ee also

*Coreutils
*List of Unix utilities
*split, a command that splits a file into pieces which cat can then rejoin.
*tac, a similar tool which concatenates files backwards.
*type, the equivalent DOS, OS/2 and Microsoft Windows command.

External links

*man|cu|cat|SUS|concatenate and print files

Manual pages

*man/format|1|cat|http://www.gnu.org/software/coreutils/manual/html_node/cat-invocation.html|concatenate and write files|GNU Coreutils reference
*man|1|cat
*man|1|cat|Linux
*man|1|cat|OpenBSD|concatenate and print files
*man|1|cat|FreeBSD

Other

* [http://www.iki.fi/era/unix/award.html UUOC awards]


Wikimedia Foundation. 2010.

Look at other dictionaries:

  • Cat (Unix) — Pour les articles homonymes, voir CAT. cat, qui vient de l anglais « catenate », synonyme de « concatenate » (soit : concaténer) est une commande Unix standard permettant de concaténer des fichiers ainsi que d afficher… …   Wikipédia en Français

  • Cat (Unix) — Saltar a navegación, búsqueda El comando cat (por concatenar) es un programa de Unix usado para concatenar y mostrar archivos. Contenido 1 Especificación 1.1 Extensiones 2 UUOC …   Wikipedia Español

  • Cat (Unix) — Das Unix Programm cat wird zum Anzeigen, Formatieren und Aneinanderhängen von Textdateien genutzt. Der Name cat leitet sich vom englischen concatenate bzw. dessen Synonym catenate (deutsch: aneinanderhängen) ab. Inhaltsverzeichnis 1 Spezifikation …   Deutsch Wikipedia

  • Cat (Unix) — cat es una instrucción de unix que concatena ficheros. Sintaxis: cat sin argumentos lee datos de la entrada estándar (stdin) y los escribe en la salida estandar (stdout). cat fichero1 fichero2 ... : saca por la salida estándar el contenido de… …   Enciclopedia Universal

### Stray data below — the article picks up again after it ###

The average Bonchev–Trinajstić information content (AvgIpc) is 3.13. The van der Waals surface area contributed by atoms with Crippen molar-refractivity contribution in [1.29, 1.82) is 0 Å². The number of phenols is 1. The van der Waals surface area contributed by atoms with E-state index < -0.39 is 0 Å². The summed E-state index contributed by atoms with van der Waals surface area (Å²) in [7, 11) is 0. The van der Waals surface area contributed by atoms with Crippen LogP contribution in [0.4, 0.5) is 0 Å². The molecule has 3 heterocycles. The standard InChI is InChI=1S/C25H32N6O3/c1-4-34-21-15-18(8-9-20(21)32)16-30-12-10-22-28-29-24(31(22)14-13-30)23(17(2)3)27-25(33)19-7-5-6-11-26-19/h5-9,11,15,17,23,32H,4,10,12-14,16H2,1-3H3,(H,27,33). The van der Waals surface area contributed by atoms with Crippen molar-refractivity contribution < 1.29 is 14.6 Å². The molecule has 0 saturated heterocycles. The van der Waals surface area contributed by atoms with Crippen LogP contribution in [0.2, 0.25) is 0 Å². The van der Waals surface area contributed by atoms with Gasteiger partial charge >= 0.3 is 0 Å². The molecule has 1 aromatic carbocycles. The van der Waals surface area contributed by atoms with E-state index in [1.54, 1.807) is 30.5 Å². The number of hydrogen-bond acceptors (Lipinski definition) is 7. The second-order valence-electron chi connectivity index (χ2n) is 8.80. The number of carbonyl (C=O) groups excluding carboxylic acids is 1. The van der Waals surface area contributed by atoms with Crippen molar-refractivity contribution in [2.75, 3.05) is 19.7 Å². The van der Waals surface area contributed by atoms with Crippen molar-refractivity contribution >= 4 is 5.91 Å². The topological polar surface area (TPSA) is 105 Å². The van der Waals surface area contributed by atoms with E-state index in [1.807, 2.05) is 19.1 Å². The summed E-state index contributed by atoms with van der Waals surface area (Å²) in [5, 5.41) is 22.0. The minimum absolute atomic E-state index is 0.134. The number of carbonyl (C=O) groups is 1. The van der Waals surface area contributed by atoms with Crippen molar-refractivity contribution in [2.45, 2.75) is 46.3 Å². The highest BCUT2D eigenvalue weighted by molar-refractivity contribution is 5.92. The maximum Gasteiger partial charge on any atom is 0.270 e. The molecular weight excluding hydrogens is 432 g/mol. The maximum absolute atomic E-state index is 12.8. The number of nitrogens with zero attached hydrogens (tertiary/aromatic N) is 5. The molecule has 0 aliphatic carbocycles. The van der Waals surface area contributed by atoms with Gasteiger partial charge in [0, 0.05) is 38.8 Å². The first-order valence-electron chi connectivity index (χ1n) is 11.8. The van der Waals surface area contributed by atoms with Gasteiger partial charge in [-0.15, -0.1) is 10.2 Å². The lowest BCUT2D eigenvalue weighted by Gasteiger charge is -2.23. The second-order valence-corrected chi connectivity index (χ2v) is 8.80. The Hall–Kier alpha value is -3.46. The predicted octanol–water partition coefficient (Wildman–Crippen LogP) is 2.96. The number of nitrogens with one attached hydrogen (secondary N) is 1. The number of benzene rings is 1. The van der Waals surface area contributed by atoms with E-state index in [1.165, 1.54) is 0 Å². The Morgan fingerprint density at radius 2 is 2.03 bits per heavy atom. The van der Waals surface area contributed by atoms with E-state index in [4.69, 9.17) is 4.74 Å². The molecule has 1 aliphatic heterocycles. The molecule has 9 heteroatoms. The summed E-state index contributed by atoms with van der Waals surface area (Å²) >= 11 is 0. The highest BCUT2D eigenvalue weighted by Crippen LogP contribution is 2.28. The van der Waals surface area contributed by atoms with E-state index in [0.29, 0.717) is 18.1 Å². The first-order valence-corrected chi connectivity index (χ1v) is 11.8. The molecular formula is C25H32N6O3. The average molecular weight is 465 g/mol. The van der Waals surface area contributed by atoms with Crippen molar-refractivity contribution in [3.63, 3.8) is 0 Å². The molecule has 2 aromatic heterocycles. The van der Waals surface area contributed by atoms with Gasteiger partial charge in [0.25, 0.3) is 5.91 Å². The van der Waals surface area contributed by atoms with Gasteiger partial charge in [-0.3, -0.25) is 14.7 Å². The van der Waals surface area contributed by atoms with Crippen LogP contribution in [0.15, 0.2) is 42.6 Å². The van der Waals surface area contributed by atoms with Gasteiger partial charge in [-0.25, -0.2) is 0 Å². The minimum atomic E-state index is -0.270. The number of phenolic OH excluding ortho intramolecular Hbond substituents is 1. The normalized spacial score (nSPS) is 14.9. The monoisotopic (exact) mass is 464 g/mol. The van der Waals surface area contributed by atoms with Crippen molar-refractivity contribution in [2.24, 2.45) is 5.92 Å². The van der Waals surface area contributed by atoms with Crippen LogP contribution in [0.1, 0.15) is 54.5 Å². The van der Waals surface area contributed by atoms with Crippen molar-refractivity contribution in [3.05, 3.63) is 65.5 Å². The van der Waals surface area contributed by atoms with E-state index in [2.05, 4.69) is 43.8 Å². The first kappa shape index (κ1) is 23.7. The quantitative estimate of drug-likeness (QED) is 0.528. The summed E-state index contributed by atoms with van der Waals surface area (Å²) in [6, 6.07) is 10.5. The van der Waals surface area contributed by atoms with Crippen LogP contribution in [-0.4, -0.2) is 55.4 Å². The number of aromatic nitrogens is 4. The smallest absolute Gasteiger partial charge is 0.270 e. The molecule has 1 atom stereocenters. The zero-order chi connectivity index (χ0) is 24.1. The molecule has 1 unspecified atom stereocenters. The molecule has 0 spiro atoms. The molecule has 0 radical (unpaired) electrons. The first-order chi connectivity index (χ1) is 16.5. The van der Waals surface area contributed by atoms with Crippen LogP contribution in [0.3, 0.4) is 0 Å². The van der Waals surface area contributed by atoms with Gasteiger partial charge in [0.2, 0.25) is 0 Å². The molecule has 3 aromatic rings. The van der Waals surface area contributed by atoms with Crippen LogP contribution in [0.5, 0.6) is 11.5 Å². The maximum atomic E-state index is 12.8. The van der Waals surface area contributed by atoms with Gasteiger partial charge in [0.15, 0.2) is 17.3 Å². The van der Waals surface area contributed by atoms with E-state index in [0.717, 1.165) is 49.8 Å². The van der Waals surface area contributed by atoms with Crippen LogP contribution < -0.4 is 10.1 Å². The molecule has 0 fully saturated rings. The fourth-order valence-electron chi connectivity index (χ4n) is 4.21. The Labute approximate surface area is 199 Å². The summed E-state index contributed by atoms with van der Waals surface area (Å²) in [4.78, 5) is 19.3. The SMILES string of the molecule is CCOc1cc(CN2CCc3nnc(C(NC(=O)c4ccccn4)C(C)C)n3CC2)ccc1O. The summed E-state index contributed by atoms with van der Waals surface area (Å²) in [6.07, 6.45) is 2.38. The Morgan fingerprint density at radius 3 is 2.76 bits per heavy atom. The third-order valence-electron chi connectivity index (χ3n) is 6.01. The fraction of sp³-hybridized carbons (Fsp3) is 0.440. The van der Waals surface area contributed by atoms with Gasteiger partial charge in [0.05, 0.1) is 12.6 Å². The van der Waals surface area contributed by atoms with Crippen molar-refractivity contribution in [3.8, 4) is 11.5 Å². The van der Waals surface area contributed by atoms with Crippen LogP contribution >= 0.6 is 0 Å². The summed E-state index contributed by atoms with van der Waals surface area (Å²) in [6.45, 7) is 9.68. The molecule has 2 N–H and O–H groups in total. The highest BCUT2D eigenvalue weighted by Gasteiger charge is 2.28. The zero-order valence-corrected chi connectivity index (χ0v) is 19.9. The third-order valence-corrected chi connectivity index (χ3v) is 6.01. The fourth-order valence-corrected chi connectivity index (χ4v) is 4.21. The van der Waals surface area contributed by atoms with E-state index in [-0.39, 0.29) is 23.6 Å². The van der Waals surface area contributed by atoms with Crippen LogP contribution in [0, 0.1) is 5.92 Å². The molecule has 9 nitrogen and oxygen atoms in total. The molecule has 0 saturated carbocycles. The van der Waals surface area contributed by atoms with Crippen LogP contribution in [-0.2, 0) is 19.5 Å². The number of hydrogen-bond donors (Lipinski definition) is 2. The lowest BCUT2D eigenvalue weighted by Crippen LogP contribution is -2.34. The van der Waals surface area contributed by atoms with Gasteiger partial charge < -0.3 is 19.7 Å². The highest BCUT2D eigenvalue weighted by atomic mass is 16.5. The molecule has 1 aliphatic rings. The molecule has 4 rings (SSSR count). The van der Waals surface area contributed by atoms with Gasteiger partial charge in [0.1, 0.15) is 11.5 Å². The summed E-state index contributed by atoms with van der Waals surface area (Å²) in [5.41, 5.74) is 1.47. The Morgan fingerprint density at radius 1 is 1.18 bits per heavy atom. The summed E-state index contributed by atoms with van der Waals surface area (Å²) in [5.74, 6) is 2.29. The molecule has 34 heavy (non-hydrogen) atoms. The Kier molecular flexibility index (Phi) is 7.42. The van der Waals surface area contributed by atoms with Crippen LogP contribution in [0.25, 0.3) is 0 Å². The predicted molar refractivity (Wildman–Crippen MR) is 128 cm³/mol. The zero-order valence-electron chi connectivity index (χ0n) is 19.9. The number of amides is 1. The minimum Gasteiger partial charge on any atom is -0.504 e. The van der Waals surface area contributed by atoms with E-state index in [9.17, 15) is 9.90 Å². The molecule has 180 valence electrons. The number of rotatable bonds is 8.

• cat (Unix) — Pour les articles homonymes, voir CAT. cat, qui vient de l anglais « catenate », synonyme de « concatenate » (soit : concaténer) est une commande Unix standard permettant de concaténer des fichiers ainsi que d afficher… …   Wikipédia en Français

  • Cat (UNIX) — …   Википедия

  • Cat (disambiguation) — A cat (Felis catus) , is a smaller, domesticated member of Felidae , the biological family of the cats. A cat can also refer to any member of the Felidae family.Cat may also refer to: * Cat (kingdom), a Dark Ages Pictish kingdom * Cat… …   Wikipedia

  • Unix — (registrado oficialmente como UNIX®) es un sistema operativo portable, multitarea y multiusuario; desarrollado, en principio, en 1969 por un grupo de empleados de los laboratorios Bell de AT T, entre los que figuran Ken Thompson, Dennis Ritchie y …   Wikipedia Español

  • UNIX-Kommandos — Unix Systeme zeichnen sich durch eine Vielzahl von Kommandos aus, mit denen sich über eine Shell das Betriebssystem bedienen lässt. Die Syntax dieser Kommandos weicht unter den verschiedenen Systemen voneinander ab. Es existieren die beiden… …   Deutsch Wikipedia

  • Unix-Befehle — Unix Systeme zeichnen sich durch eine Vielzahl von Kommandos aus, mit denen sich über eine Shell das Betriebssystem bedienen lässt. Die Syntax dieser Kommandos weicht unter den verschiedenen Systemen voneinander ab. Es existieren die beiden… …   Deutsch Wikipedia


Share the article and excerpts

Direct link
Do a right-click on the link above
and select “Copy Link”

We are using cookies for the best presentation of our site. Continuing to use this site, you agree with this.